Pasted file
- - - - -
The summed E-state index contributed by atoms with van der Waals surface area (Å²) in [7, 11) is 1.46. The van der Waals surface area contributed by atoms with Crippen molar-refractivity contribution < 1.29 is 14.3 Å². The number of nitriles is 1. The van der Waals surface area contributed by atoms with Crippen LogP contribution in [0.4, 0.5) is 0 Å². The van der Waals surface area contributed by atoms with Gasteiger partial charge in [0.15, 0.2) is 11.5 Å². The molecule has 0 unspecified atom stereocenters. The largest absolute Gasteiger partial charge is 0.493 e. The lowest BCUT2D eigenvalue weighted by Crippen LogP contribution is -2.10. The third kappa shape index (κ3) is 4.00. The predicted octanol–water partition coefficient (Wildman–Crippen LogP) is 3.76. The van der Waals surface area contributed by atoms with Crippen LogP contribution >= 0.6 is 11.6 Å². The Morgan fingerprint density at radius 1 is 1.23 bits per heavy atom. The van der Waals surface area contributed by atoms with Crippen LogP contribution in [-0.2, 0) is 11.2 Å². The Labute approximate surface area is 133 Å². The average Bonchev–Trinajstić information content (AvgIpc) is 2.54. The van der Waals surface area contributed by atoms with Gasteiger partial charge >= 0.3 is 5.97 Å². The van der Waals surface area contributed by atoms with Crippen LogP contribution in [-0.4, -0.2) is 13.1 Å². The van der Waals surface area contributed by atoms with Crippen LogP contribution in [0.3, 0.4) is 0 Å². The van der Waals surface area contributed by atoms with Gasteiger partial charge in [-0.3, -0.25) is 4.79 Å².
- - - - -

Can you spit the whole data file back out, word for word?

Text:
The summed E-state index contributed by atoms with van der Waals surface area (Å²) in [7, 11) is 1.46. The van der Waals surface area contributed by atoms with Crippen molar-refractivity contribution < 1.29 is 14.3 Å². The number of nitriles is 1. The van der Waals surface area contributed by atoms with Crippen LogP contribution in [0.4, 0.5) is 0 Å². The van der Waals surface area contributed by atoms with Gasteiger partial charge in [0.15, 0.2) is 11.5 Å². The molecule has 0 unspecified atom stereocenters. The largest absolute Gasteiger partial charge is 0.493 e. The lowest BCUT2D eigenvalue weighted by Crippen LogP contribution is -2.10. The third kappa shape index (κ3) is 4.00. The predicted octanol–water partition coefficient (Wildman–Crippen LogP) is 3.76. The van der Waals surface area contributed by atoms with Crippen LogP contribution >= 0.6 is 11.6 Å². The Morgan fingerprint density at radius 1 is 1.23 bits per heavy atom. The van der Waals surface area contributed by atoms with Crippen LogP contribution in [-0.2, 0) is 11.2 Å². The Labute approximate surface area is 133 Å². The average Bonchev–Trinajstić information content (AvgIpc) is 2.54. The van der Waals surface area contributed by atoms with Gasteiger partial charge >= 0.3 is 5.97 Å². The van der Waals surface area contributed by atoms with Crippen LogP contribution in [-0.4, -0.2) is 13.1 Å². The van der Waals surface area contributed by atoms with Crippen LogP contribution in [0.3, 0.4) is 0 Å². The van der Waals surface area contributed by atoms with Gasteiger partial charge in [-0.3, -0.25) is 4.79 Å².